Plaintiffs contend ACG—also a property and casualty insurance carrier—beginning in 2016, “poached” at least five of their employees to work for ACG. Notwithstanding Plaintiffs’ measures and layers of security intended to protect Plaintiffs’ information, ACG hired Plaintiffs’ former employees, to steal Plaintiffs’ most sensitive business documents relating to the Project to give ACG an advantage in the pursuit of its own modernization project utilizing the Guidewire software.
The specific facts as to each former employee Defendant is as follows:
Abedi served as Plaintiffs’ Chief Information Officer until August 2015. (Perkins Decl., Ex. 1, ¶ 8.) She was involved in Plaintiffs’ selection of the Guidewire software as well as the launch of the Project. (Einhaus Decl., Ex. 1 at ¶ 6.) When her employment with Plaintiffs ended, Abedi entered into a written agreement and general release, wherein she agreed to return all documents related to her work at Plaintiffs and further agreed to keep confidential the proprietary and trade secret information of the companies. (Perkins Decl. ¶ 7, Ex. 3 at ¶¶ 8, 14 [Abedi Agreement and General Release].)
Despite the agreement, Abedi took confidential documents with her to when she began work for ACG as Chief Operations Technology Officer in April 2016. (See, e.g., Longoria Decl. ¶¶ 8, 13-14, Exs. 4-5, and Ex. 23 at 299:24-300:21; 303:25-304:24; 311:12-14; 362:10- 364:22; 373:23-374:18; 389:14-391:21; 395:2-4; Einhaus Decl. ¶¶ 4-6.) Plaintiffs contend Abdi improperly took the documents when she left and then actually disseminated them within ACG to develop and refine ACG’s implantation of its own Guidewire software project. (Longoria Decl., ¶¶ 15, 17, Ex. 6; Ex. 8; Ex. 23 at 303:25-304:24; 305:22-306:6; 307:23-311:14; 432:10-436:19 [Abedi Deposition Testimony].) In fact, as pointed out by Plaintiffs, these documents—even after being repurposed for uses at ACG—sometimes still contain Plaintiffs’ name within them.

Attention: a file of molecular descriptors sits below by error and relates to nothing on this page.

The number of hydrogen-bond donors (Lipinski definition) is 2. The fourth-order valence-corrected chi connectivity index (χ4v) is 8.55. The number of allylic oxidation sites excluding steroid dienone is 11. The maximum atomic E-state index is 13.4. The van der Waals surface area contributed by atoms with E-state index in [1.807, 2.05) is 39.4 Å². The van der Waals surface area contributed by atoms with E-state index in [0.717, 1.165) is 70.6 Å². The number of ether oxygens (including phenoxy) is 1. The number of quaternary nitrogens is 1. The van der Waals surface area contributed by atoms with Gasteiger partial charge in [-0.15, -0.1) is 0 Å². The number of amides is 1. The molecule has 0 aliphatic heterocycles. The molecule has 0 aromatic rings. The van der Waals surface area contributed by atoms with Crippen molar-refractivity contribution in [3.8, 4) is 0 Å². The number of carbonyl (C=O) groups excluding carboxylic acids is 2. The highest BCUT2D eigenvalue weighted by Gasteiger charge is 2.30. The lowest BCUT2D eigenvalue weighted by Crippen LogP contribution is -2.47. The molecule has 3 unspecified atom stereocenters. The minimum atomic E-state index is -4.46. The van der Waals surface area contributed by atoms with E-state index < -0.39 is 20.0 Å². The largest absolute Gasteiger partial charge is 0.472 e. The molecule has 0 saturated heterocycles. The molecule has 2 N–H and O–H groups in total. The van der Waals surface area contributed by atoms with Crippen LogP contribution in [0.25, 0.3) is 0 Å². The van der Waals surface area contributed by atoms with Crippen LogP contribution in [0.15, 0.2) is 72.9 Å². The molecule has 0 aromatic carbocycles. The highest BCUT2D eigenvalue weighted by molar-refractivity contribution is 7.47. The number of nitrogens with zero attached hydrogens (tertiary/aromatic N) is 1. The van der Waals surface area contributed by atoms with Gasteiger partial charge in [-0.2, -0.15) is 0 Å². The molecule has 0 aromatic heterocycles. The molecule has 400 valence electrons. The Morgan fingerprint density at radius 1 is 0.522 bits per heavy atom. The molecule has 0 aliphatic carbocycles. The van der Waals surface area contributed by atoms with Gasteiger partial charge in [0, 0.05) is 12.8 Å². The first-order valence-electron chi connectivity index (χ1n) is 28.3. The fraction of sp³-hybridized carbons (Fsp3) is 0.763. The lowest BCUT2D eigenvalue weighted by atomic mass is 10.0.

In October 2016, Bose left his position with Plaintiffs as Head of Infrastructure and Operations. While working with Plaintiffs, Bose was responsible for the Project’s infrastructure and production support. Bose left Plaintiffs to work for ACG. (Longoria Decl., Ex. 27 at 137:2-7, 141:12-142:3, 142:4-5.)
Bose uploaded approximately 400-500 of Plaintiffs’ documents onto ACG’s systems. (Longoria Decl. ¶ 29; Ex. 20; Ex. 27 at 28:12-29:3.) Bose reported he did not have a conversation with anyone at ACG about uploading Plaintiffs’ information onto ACG’s systems. (Longoria Decl. ¶ 29; Ex. 20; Ex. 27 at 32:9-16.) Bose explained he took Plaintiffs’ documents only for template purposes but some of the documents contained “some infrastructure documents, and some Guidewire spreadsheets to support environments and those kind of things.” (Longoria Decl., Ex. 27 at 32:1-8; 183:9-15.) Bose knew when he took the confidential documents they were considered protected by Plaintiffs. Bose also understood he was violating Plaintiffs’ policy by taking the documents and uploading them onto ACG systems. (Longoria Decl., Ex. 27 at 197:11-198:23; 249:16-22.)
Bose contends he was not interested in the content of these documents; he was only interested in them for template purposes. Of the 23 documents Plaintiffs have identified as trade secret documents, Bose locally saved 15, and the documents were accessible to him. (Roffman Decl., ¶¶ 12-14, Appx. 1, Appx. 2; Dixit Decl., ¶ 10.)